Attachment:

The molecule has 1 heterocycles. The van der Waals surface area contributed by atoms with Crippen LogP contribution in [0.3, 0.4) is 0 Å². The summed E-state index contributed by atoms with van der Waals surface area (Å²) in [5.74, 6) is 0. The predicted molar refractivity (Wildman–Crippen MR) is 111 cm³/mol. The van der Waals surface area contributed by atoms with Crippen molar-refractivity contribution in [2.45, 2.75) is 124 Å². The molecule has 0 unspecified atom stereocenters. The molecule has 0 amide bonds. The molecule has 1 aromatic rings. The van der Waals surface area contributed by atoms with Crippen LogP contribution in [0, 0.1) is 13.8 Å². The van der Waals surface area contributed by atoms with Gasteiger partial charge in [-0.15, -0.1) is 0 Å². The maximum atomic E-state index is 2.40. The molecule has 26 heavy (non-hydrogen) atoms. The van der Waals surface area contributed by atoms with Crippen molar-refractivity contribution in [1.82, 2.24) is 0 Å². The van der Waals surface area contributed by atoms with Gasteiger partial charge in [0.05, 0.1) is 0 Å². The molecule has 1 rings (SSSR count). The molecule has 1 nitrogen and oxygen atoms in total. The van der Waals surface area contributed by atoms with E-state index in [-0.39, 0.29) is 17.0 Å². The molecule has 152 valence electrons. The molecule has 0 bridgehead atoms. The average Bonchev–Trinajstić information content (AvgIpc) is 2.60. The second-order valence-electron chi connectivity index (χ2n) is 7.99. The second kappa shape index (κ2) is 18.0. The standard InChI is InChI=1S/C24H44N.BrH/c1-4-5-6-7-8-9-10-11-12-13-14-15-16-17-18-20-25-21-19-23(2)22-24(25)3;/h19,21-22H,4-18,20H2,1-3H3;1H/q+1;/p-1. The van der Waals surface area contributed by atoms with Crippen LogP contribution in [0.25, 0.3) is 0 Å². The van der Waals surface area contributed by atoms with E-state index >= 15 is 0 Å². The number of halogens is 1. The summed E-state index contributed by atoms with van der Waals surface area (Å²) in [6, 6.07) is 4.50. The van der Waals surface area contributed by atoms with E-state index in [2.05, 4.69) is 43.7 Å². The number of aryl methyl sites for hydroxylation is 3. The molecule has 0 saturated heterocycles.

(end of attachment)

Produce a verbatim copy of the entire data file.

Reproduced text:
The molecule has 1 heterocycles. The van der Waals surface area contributed by atoms with Crippen LogP contribution in [0.3, 0.4) is 0 Å². The summed E-state index contributed by atoms with van der Waals surface area (Å²) in [5.74, 6) is 0. The predicted molar refractivity (Wildman–Crippen MR) is 111 cm³/mol. The van der Waals surface area contributed by atoms with Crippen molar-refractivity contribution in [2.45, 2.75) is 124 Å². The molecule has 0 unspecified atom stereocenters. The molecule has 0 amide bonds. The molecule has 1 aromatic rings. The van der Waals surface area contributed by atoms with Crippen LogP contribution in [0, 0.1) is 13.8 Å². The van der Waals surface area contributed by atoms with Gasteiger partial charge in [-0.15, -0.1) is 0 Å². The maximum atomic E-state index is 2.40. The molecule has 26 heavy (non-hydrogen) atoms. The van der Waals surface area contributed by atoms with Crippen molar-refractivity contribution in [1.82, 2.24) is 0 Å². The van der Waals surface area contributed by atoms with Gasteiger partial charge in [0.05, 0.1) is 0 Å². The molecule has 1 rings (SSSR count). The molecule has 1 nitrogen and oxygen atoms in total. The van der Waals surface area contributed by atoms with E-state index in [-0.39, 0.29) is 17.0 Å². The molecule has 152 valence electrons. The molecule has 0 bridgehead atoms. The average Bonchev–Trinajstić information content (AvgIpc) is 2.60. The second-order valence-electron chi connectivity index (χ2n) is 7.99. The second kappa shape index (κ2) is 18.0. The standard InChI is InChI=1S/C24H44N.BrH/c1-4-5-6-7-8-9-10-11-12-13-14-15-16-17-18-20-25-21-19-23(2)22-24(25)3;/h19,21-22H,4-18,20H2,1-3H3;1H/q+1;/p-1. The van der Waals surface area contributed by atoms with Crippen LogP contribution in [0.25, 0.3) is 0 Å². The van der Waals surface area contributed by atoms with E-state index >= 15 is 0 Å². The number of halogens is 1. The summed E-state index contributed by atoms with van der Waals surface area (Å²) in [6, 6.07) is 4.50. The van der Waals surface area contributed by atoms with E-state index in [2.05, 4.69) is 43.7 Å². The number of aryl methyl sites for hydroxylation is 3. The molecule has 0 saturated heterocycles.